A recent study explored the relationship between menopause and lower back pain. The study’s authors noted that a lack of vitamin D because of menopause is associated with increased severity of lower back pain, such as degenerative disc disease. If you suffer from degenerative disc disease, which may lead to sciatica, contact the back doctors at NJ Spine & Orthopedic. They can create a treatment plan specific to your condition and help eliminate your pain.
What is Degenerative Disc Disease?
Fibrous discs sit between each vertebra, and they act as shock absorbers for the spine. Discs also function to stabilize the spine, allowing you to move more freely and maintain pain-free movement. Your spine’s health is an essential part of your well-being and provides the freedom to do everyday tasks pain-free. However, these discs begin to dry out and lose some of their flexibility and elasticity as we age, which is how degenerative disc disease forms. The discs become thinner and absorb less shock, leading to more painful and stiff movements. Doctors refer to this as degenerative disc disease, which may lead to sciatica.
Degenerative Disc Disease May Lead to Sciatica
When you have degenerative disc disease, the body will compensate for the loss of stability by producing more bone to stabilize the spine. These bone growths could crowd the spinal canal, causing spinal stenosis. When there is less space between the vertebrae, it can pressure the sciatic nerve, causing sciatica. Symptoms are generally pain and numbness down one or both legs.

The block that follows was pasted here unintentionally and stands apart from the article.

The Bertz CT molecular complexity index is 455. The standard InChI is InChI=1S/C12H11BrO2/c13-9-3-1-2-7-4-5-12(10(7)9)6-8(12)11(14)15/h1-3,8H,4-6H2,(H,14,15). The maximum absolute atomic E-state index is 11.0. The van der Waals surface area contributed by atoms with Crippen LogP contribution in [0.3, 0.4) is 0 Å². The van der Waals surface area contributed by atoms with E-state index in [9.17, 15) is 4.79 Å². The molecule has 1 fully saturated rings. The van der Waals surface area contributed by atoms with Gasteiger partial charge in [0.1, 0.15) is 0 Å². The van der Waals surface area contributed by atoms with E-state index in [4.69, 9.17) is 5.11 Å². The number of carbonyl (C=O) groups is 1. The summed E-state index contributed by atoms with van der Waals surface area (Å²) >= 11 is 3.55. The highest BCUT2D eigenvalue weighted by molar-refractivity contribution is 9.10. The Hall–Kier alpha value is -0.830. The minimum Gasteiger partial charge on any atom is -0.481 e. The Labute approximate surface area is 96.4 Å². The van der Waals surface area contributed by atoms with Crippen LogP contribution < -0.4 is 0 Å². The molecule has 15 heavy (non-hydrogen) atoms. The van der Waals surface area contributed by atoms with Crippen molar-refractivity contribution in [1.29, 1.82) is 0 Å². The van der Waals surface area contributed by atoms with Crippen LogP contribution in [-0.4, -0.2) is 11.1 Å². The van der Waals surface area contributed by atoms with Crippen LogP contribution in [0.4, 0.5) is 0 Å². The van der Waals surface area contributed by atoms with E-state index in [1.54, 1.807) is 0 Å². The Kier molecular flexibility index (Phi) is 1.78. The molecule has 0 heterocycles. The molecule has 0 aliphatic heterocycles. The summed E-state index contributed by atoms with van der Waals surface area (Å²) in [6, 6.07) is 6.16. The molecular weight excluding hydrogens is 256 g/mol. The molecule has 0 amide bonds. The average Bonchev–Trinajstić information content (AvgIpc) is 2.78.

Treatments may include physical therapy or minimally invasive surgery. However, many patients find relief through strength and flexibility training, trigger point injections, and supplements.
Vitamin D Affects Bone Health
Vitamin D is a fat-soluble vitamin that has multiple functions in the body. Your body produces it after sunlight exposure, and one of the main functions of vitamin D is to support bone health. The body also needs vitamin D to absorb calcium and phosphorus, which are vital for bone production. When the body is deficient in calcium, it will break down your bones to pull calcium back into the bloodstream. Without adequate vitamin D, the body is unable to absorb enough calcium to prevent this breakdown.
A vitamin D deficiency can lead to low bone density and diseases, such as osteoporosis. This condition gradually weakens the bones, causing them to break more easily. It can cause painful vertebral compression fractures. A primary cause of osteoporosis, in addition to a vitamin D deficiency, is lower estrogen production after menopause.
How Estrogen Affects Bone and Spine Health
Estrogen plays a significant role in both male and female bone health. It also promotes the activity of osteoblasts, which are the cells that produce bone. Additionally, estrogen helps slow down the breakdown of bones and encourages bone growth. The spine maintains tissues that contain collagen, which is part of intervertebral discs. However, estrogen levels drop during menopause, compromising bones’ health. The combination of low estrogen and vitamin D can cause and impact back pain. This combined may lead to other lower back pain, such as degenerative disc disease or sciatica.
Contact the Skilled Back Doctors at NJ Spine & Orthopedic
If you suffer from back pain caused by menopause, contact the award-winning back doctors at NJ Spine & Orthopedic. When you first partner with us, a specialist will work with you one-on-one to get to the root of your back pain. To learn more about our services, give us a call at (866) 272-9271 or complete our contact form. You can be confident that we will do everything possible to eliminate your pain.